If Beale Street Could Talk (2019)
Critic Consensus: If Beale Street Could Talk honors its source material with a beautifully filmed adaptation that finds director Barry Jenkins further strengthening his visual and narrative craft.
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as Tish Rivers
as Joseph Rivers
as Ernestine Rivers
as Daniel Carty
as Frank Hunt
as Officer Bell
as Pietro Alvarez
as Mrs. Hunt
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Critic Reviews for If Beale Street Could Talk
Jenkins's If Beale Street Could Talk is a gorgeous, enveloping film -- and one of its most poignant triumphs is how vividly it captures the depth and complication of intimacy among its black characters.
Just as the novel version of If Beale Street Could Talk moves between love story and protest novel, a balance Baldwin strikes throughout many of his works, Jenkins' adaptation uses flashbacks to oscillate between two worlds.
Jenkins doesn't scratch the surface of the black American experience. He takes you deep into its bones and suggests that far less has changed than the naive may believe.
The final reel is painful (the bee sting of bigotry). The ending is tough. The compensation resides in the elegant and searing film-making of Jenkins.
Audience Reviews for If Beale Street Could Talk
A subtle and gorgeous examination of people trapped in broken systems that never forgets to see its characters as complex human beings.
I might be the only person on the internet who didn't like Moonlight, but whatever trepidation I may have had about Barry Jenkins has been banished away thanks to his recent adaptation of the James Baldwin novel "If Beale Street Could Talk". In it, KiKi Layne plays a young woman coming to terms with her pregnancy after her boyfriend (Stephan James) has been imprisoned under a false accusation of rape. The core of the story is predominantly focused on their relationship, a pure love born out of mutual respect, honesty, and years of dedication, a love that we rarely see conveyed with such profound depth in even the genre of romance film. At times, the intimacy is incredibly arresting without being lurid or melodramatic. Equally rare is the way in which 1970's Harlem is presented. Normally a city shown in crime dramas as grey and rainy, soon to be hidden in the shadows of neon lights, Jenkin's Harlem is a sunny and vibrant world if not a bid dilapidated. It is populated by families, brothers and sisters genuinely trying to help and understand one another, but this is often eclipsed by the societal afflictions of deep seated bigotry, police corruption, and the victimization of the working class. One of the most unsettling scenes this year is a character played by Bryan Tyree Henry, another man recently incarcerated after being falsely accused, describing the existential and physical horror of living in prison, how it changes a person and instills fear in your very soul. It's a chilling yang to the romantic yin of Tish and Fonny's relationship, taking on themes that have been handled in a much more bumbling fashion all year in equally socially conscious (yet less refined) films.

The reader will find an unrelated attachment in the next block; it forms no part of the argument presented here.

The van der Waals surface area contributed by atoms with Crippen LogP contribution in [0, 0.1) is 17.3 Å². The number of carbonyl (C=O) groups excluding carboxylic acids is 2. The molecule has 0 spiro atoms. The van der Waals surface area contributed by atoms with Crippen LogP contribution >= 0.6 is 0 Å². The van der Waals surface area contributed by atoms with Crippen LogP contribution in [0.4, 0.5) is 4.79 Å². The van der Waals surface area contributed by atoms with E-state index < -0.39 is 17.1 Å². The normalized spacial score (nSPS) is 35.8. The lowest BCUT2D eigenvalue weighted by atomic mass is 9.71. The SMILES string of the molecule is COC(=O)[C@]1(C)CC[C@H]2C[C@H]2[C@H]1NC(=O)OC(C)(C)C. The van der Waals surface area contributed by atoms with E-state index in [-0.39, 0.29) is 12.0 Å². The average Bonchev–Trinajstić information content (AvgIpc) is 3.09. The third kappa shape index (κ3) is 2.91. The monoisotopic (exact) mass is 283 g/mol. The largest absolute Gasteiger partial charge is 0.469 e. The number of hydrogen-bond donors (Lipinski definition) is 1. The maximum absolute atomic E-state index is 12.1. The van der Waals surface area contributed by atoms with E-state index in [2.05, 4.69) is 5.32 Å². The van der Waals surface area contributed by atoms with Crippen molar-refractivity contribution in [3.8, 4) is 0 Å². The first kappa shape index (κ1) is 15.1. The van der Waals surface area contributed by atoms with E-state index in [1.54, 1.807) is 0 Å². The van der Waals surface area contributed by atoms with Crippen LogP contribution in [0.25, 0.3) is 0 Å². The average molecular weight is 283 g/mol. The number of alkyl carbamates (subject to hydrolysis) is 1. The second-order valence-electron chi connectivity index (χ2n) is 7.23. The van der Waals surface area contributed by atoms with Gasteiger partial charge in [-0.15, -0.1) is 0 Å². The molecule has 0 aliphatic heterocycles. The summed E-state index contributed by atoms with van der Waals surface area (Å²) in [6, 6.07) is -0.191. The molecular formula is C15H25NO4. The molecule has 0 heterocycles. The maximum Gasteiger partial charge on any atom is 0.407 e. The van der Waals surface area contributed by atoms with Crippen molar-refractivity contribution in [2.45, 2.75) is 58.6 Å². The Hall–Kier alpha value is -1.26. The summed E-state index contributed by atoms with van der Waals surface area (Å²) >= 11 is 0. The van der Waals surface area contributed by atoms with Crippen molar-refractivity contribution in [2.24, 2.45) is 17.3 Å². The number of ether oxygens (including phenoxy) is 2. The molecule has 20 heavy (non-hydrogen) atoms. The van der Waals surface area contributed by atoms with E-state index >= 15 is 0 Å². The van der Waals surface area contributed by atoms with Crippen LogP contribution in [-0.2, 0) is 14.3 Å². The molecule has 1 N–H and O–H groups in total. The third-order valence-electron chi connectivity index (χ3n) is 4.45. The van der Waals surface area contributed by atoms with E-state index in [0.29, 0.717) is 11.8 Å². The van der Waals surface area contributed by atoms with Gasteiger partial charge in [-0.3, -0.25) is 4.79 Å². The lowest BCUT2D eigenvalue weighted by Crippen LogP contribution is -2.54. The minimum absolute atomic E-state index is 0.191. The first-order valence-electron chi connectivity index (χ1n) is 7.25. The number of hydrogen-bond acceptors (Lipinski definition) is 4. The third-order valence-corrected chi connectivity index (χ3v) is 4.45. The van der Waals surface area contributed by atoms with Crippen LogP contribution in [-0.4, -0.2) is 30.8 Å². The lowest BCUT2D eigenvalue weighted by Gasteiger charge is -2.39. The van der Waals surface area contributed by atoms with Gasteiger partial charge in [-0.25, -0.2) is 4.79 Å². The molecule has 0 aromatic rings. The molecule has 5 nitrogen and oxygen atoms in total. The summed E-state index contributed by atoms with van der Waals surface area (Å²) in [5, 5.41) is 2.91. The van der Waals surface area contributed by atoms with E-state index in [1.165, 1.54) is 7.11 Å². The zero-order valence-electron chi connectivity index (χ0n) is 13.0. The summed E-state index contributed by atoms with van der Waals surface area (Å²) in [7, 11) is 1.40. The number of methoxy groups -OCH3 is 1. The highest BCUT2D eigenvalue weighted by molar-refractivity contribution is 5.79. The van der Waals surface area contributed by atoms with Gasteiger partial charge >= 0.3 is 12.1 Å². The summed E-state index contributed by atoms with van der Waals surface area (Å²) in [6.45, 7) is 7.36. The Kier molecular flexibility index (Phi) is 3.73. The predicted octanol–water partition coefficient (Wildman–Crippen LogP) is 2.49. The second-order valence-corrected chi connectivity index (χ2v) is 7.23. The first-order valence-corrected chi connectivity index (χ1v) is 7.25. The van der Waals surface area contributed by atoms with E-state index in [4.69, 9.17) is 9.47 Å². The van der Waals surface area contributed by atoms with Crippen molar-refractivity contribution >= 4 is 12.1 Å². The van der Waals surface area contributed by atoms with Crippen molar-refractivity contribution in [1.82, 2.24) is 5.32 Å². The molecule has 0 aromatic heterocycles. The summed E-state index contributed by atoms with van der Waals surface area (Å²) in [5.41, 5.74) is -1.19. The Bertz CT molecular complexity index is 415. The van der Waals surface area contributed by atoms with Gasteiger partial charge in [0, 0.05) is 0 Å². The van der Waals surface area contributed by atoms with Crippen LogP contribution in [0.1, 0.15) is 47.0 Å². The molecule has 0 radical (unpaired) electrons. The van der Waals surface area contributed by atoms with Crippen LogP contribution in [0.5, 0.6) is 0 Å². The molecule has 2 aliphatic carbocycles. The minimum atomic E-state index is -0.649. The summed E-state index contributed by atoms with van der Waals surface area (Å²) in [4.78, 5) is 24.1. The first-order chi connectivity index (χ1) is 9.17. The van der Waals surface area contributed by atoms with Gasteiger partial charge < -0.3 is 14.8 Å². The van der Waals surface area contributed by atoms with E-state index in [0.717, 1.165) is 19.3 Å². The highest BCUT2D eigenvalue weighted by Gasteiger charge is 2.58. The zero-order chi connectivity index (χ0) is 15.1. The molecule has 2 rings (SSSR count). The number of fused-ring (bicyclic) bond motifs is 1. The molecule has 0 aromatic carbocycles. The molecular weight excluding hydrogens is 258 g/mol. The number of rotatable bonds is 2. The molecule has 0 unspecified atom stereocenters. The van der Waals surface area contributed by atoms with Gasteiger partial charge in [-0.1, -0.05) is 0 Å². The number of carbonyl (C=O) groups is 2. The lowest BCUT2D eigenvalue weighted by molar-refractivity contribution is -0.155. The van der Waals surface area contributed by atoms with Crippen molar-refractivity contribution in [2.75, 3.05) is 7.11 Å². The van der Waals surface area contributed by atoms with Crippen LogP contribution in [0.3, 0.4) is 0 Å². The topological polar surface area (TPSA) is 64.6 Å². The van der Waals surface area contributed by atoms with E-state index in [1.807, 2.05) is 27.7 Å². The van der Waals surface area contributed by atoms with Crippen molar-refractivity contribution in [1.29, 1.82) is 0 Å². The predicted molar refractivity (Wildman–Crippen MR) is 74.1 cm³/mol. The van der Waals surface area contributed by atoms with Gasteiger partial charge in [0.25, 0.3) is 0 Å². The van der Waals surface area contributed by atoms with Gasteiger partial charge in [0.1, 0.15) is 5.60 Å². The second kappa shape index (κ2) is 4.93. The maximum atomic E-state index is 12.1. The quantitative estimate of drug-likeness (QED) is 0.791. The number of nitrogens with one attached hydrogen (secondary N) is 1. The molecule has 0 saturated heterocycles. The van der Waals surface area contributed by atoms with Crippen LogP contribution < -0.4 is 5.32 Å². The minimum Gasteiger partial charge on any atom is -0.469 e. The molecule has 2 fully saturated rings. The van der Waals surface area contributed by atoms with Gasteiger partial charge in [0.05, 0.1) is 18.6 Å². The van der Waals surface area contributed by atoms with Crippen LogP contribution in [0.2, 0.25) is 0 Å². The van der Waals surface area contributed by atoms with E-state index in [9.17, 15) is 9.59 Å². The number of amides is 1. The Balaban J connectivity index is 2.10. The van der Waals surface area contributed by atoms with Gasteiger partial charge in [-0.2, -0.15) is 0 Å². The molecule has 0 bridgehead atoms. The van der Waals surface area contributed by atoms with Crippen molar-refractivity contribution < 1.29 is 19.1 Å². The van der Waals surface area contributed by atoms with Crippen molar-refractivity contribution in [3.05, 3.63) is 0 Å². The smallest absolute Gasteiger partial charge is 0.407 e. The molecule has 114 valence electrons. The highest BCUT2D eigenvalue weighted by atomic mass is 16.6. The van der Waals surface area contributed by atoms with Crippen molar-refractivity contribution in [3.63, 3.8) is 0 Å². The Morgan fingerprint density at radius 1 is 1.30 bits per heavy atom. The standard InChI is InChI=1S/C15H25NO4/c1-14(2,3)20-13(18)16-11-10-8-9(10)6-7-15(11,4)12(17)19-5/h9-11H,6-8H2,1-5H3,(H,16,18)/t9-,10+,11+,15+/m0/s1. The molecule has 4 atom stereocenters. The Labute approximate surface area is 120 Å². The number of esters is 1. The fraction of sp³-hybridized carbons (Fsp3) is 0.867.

If Beale Street could talk it would warn you to avoid seeing If Beale Street Could Talk.The acting was good but the story was excruciatingly dull and the music a major distraction. Was it arty crap or crappy art? 2019 not off to a good start (1-1-19).
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